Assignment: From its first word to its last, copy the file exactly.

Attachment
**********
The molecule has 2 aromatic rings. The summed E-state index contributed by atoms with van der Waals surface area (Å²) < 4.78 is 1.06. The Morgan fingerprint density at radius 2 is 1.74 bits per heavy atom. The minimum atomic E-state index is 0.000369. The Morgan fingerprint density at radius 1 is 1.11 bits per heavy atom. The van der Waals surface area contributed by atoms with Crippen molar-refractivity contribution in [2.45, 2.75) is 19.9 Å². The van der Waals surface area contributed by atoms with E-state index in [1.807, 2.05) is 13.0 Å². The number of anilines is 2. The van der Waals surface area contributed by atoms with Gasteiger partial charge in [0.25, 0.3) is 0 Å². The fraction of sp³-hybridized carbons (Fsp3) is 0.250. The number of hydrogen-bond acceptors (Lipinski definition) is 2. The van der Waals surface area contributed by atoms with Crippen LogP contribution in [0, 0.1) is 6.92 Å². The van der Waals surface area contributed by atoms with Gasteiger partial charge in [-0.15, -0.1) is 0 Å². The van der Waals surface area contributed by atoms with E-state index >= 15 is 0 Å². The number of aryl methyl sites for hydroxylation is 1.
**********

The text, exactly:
The molecule has 2 aromatic rings. The summed E-state index contributed by atoms with van der Waals surface area (Å²) < 4.78 is 1.06. The Morgan fingerprint density at radius 2 is 1.74 bits per heavy atom. The minimum atomic E-state index is 0.000369. The Morgan fingerprint density at radius 1 is 1.11 bits per heavy atom. The van der Waals surface area contributed by atoms with Crippen molar-refractivity contribution in [2.45, 2.75) is 19.9 Å². The van der Waals surface area contributed by atoms with E-state index in [1.807, 2.05) is 13.0 Å². The number of anilines is 2. The van der Waals surface area contributed by atoms with Gasteiger partial charge in [0.25, 0.3) is 0 Å². The fraction of sp³-hybridized carbons (Fsp3) is 0.250. The number of hydrogen-bond acceptors (Lipinski definition) is 2. The van der Waals surface area contributed by atoms with Crippen LogP contribution in [0, 0.1) is 6.92 Å². The van der Waals surface area contributed by atoms with Gasteiger partial charge in [-0.15, -0.1) is 0 Å². The van der Waals surface area contributed by atoms with E-state index >= 15 is 0 Å². The number of aryl methyl sites for hydroxylation is 1.